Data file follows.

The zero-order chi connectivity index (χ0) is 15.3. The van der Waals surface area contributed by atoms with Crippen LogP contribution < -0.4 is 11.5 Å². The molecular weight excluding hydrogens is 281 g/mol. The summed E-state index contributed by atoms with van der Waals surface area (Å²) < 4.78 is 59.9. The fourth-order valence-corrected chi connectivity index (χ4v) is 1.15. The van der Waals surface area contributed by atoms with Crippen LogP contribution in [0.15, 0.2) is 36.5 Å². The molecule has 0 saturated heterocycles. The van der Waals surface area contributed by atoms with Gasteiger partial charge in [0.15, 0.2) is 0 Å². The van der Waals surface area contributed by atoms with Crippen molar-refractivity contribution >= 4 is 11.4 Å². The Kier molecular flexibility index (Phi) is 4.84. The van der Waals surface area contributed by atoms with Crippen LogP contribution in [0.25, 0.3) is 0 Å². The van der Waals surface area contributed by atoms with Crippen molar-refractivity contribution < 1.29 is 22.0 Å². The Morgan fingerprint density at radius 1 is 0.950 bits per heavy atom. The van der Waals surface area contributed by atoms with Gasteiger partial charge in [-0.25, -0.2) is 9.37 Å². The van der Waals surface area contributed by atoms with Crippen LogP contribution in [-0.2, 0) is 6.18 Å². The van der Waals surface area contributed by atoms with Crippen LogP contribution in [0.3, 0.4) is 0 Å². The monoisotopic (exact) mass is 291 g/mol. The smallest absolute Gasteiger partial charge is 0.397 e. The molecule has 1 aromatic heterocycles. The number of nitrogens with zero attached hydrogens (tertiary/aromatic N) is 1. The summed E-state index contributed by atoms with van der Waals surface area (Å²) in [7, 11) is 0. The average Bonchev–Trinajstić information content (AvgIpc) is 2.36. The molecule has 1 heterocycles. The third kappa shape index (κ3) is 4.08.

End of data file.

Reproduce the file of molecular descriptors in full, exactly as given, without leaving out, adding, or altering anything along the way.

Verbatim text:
The zero-order chi connectivity index (χ0) is 15.3. The van der Waals surface area contributed by atoms with Crippen LogP contribution < -0.4 is 11.5 Å². The molecular weight excluding hydrogens is 281 g/mol. The summed E-state index contributed by atoms with van der Waals surface area (Å²) < 4.78 is 59.9. The fourth-order valence-corrected chi connectivity index (χ4v) is 1.15. The van der Waals surface area contributed by atoms with Crippen LogP contribution in [0.15, 0.2) is 36.5 Å². The molecule has 0 saturated heterocycles. The van der Waals surface area contributed by atoms with Gasteiger partial charge in [0.15, 0.2) is 0 Å². The van der Waals surface area contributed by atoms with Crippen molar-refractivity contribution >= 4 is 11.4 Å². The Kier molecular flexibility index (Phi) is 4.84. The van der Waals surface area contributed by atoms with Crippen LogP contribution in [0.25, 0.3) is 0 Å². The van der Waals surface area contributed by atoms with Crippen molar-refractivity contribution < 1.29 is 22.0 Å². The Morgan fingerprint density at radius 1 is 0.950 bits per heavy atom. The van der Waals surface area contributed by atoms with Gasteiger partial charge in [-0.25, -0.2) is 9.37 Å². The van der Waals surface area contributed by atoms with Crippen LogP contribution in [-0.2, 0) is 6.18 Å². The van der Waals surface area contributed by atoms with Crippen LogP contribution in [0.3, 0.4) is 0 Å². The monoisotopic (exact) mass is 291 g/mol. The smallest absolute Gasteiger partial charge is 0.397 e. The molecule has 1 aromatic heterocycles. The number of nitrogens with zero attached hydrogens (tertiary/aromatic N) is 1. The summed E-state index contributed by atoms with van der Waals surface area (Å²) in [7, 11) is 0. The average Bonchev–Trinajstić information content (AvgIpc) is 2.36. The molecule has 1 heterocycles. The third kappa shape index (κ3) is 4.08.